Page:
Stress Pathways to Spontaneous Preterm Birth: The Role of Stressors, Psychological Distress, and Stress Hormones
Référence bibliographique 
Kramer, Michael S., Lydon, John, Seguin, Louise, Goulet, Lise, Kahn, Susan R., McNamara, Helen, Genest, Jacques, Dassa, Clément, Chen, Moy Fong, Sharma, Shakti, Meaney, Michael J., Thomson, Steven, Van Uum, Stan, Koren, Gideon, Dahhou, Mourad, Lamoureux, Julie et Platt, Robert W. 2009. «Stress Pathways to Spontaneous Preterm Birth: The Role of Stressors, Psychological Distress, and Stress Hormones ». American Journal of Epidemiology, vol. 169, no 11, p. 1319-1326.
Intentions : « Preterm birth is the leading cause of infant mortality in industrialized societies. Despite several decades of intensive investigation, an understanding of its etiologic determinants has proved elusive, and few effective preventive interventions have been identified. In fact, rates of preterm birth continue to rise throughout the developed world. » (p. 1319) In this paper, the authors contribute to the understanding of preterm birth etiology, through the investigation of various potential factors of preterm birth.
Échantillon/Matériau : 5,337 Montreal-area women who delivered from October 1999 to April 2004
Type de traitement des données : Analyse statistique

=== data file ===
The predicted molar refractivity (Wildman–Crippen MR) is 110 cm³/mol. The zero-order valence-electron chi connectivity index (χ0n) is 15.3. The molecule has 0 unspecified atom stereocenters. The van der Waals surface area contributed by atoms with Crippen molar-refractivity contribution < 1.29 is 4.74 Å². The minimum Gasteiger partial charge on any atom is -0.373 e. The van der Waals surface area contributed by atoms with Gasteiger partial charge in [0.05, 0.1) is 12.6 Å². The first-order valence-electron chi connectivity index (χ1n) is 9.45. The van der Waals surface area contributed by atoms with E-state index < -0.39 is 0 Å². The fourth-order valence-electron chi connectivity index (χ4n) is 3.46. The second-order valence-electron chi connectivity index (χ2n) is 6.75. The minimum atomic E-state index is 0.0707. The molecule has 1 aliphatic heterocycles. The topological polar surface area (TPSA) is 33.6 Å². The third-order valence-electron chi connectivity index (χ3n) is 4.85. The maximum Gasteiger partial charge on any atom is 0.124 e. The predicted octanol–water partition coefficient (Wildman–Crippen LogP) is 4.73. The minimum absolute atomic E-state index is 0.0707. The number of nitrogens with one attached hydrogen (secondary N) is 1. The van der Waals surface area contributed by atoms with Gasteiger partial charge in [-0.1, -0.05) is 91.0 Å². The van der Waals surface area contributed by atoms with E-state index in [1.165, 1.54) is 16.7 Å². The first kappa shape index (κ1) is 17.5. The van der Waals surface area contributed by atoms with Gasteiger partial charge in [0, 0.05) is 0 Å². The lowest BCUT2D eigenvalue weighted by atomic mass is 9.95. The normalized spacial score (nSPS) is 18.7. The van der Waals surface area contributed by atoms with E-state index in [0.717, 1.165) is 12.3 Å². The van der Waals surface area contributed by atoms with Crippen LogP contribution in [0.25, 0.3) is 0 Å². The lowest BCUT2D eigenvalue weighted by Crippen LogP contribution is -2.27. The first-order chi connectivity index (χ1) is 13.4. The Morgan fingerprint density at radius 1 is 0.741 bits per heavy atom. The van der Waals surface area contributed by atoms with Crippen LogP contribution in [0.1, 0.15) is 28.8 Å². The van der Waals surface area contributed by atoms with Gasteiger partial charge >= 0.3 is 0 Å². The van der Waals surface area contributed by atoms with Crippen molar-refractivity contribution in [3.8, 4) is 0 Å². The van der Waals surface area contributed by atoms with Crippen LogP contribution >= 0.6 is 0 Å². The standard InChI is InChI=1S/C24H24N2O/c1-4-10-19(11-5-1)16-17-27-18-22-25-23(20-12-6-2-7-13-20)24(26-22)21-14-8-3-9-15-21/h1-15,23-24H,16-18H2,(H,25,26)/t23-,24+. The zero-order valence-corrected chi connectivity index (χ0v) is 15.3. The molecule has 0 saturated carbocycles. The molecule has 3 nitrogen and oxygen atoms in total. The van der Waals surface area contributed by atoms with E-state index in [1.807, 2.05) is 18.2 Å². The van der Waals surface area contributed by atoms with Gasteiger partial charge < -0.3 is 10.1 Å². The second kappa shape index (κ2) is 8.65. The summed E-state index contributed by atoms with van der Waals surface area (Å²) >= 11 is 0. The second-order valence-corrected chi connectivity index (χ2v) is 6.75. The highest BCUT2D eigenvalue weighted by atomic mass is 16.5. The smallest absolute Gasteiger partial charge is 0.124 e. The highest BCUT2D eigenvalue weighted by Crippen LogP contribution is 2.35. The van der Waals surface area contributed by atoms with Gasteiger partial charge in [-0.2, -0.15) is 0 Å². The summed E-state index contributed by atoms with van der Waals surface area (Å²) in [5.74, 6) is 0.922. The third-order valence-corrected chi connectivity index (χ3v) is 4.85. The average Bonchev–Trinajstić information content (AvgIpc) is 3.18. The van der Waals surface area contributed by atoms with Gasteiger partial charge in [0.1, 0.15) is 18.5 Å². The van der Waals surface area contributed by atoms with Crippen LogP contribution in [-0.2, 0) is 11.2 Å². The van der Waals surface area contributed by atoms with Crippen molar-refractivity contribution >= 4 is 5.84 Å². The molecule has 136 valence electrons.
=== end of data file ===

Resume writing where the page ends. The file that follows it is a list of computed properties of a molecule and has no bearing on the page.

« The authors investigated a large number of stressors and measures of psychological distress in a multicenter, prospective cohort study of spontaneous preterm birth. [...] Among the large number of stress and distress measures studied, only pregnancy-related anxiety was consistently and independently associated with spontaneous preterm birth [...]. The maternal plasma CRH concentration was significantly higher in cases than in controls in crude analyses but not after adjustment [...]. [...] Neither maternal plasma CRH, hair cortisol, nor placental histopathologic features of infection/inflammation, infarction, or maternal vasculopathy were significantly associated with pregnancy-related anxiety or any other stress or distress measure. The biologic pathways underlying stress-induced preterm birth remain poorly understood. » (p. 1319) « The role of stressors, psychological distress, and stress hormones in causing preterm birth remains elusive. [...] In our view, an informed assessment of stress and stress pathways leading to preterm birth will require a better understanding of the basic biology underlying the onset of labor, both in the preterm period and at term. » (p. 1324)